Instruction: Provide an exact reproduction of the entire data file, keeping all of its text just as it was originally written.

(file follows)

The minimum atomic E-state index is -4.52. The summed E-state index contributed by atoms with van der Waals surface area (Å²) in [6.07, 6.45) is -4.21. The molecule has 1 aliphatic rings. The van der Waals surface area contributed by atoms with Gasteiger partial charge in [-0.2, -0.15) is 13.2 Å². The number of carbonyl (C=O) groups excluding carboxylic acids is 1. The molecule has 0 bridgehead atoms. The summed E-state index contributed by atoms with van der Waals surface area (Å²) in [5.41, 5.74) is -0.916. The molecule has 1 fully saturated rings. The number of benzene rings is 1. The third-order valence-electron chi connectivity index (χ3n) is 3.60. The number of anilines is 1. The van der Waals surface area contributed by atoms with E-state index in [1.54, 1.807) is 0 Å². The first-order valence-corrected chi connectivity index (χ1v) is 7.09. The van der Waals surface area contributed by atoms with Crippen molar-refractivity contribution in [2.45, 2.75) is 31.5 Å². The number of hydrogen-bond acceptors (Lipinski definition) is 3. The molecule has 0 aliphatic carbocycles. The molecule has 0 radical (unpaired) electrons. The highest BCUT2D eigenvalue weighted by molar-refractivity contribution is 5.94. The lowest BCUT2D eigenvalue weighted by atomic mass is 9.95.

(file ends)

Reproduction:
The minimum atomic E-state index is -4.52. The summed E-state index contributed by atoms with van der Waals surface area (Å²) in [6.07, 6.45) is -4.21. The molecule has 1 aliphatic rings. The van der Waals surface area contributed by atoms with Gasteiger partial charge in [-0.2, -0.15) is 13.2 Å². The number of carbonyl (C=O) groups excluding carboxylic acids is 1. The molecule has 0 bridgehead atoms. The summed E-state index contributed by atoms with van der Waals surface area (Å²) in [5.41, 5.74) is -0.916. The molecule has 1 fully saturated rings. The number of benzene rings is 1. The third-order valence-electron chi connectivity index (χ3n) is 3.60. The number of anilines is 1. The van der Waals surface area contributed by atoms with E-state index in [1.54, 1.807) is 0 Å². The first-order valence-corrected chi connectivity index (χ1v) is 7.09. The van der Waals surface area contributed by atoms with Crippen molar-refractivity contribution in [2.45, 2.75) is 31.5 Å². The number of hydrogen-bond acceptors (Lipinski definition) is 3. The molecule has 0 aliphatic carbocycles. The molecule has 0 radical (unpaired) electrons. The highest BCUT2D eigenvalue weighted by molar-refractivity contribution is 5.94. The lowest BCUT2D eigenvalue weighted by atomic mass is 9.95.